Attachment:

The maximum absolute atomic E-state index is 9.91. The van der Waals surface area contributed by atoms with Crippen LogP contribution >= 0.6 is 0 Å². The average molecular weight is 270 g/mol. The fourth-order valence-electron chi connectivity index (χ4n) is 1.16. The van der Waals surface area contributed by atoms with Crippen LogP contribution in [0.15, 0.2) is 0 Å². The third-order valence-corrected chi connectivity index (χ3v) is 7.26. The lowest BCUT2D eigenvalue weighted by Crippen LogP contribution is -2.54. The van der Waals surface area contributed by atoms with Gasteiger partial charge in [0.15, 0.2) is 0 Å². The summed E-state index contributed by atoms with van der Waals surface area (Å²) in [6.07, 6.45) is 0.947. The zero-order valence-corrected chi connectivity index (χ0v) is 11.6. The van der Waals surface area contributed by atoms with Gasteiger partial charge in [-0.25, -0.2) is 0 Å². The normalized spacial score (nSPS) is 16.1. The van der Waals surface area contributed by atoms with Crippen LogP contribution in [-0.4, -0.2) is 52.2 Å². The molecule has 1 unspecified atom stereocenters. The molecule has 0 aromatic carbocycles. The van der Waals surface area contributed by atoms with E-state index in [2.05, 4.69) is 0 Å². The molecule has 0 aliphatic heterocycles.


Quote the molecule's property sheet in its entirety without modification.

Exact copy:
The maximum absolute atomic E-state index is 9.91. The van der Waals surface area contributed by atoms with Crippen LogP contribution >= 0.6 is 0 Å². The average molecular weight is 270 g/mol. The fourth-order valence-electron chi connectivity index (χ4n) is 1.16. The van der Waals surface area contributed by atoms with Crippen LogP contribution in [0.15, 0.2) is 0 Å². The third-order valence-corrected chi connectivity index (χ3v) is 7.26. The lowest BCUT2D eigenvalue weighted by Crippen LogP contribution is -2.54. The van der Waals surface area contributed by atoms with Gasteiger partial charge in [0.15, 0.2) is 0 Å². The summed E-state index contributed by atoms with van der Waals surface area (Å²) in [6.07, 6.45) is 0.947. The zero-order valence-corrected chi connectivity index (χ0v) is 11.6. The van der Waals surface area contributed by atoms with Gasteiger partial charge in [-0.25, -0.2) is 0 Å². The normalized spacial score (nSPS) is 16.1. The van der Waals surface area contributed by atoms with Crippen LogP contribution in [-0.4, -0.2) is 52.2 Å². The molecule has 1 unspecified atom stereocenters. The molecule has 0 aromatic carbocycles. The van der Waals surface area contributed by atoms with E-state index in [2.05, 4.69) is 0 Å². The molecule has 0 aliphatic heterocycles.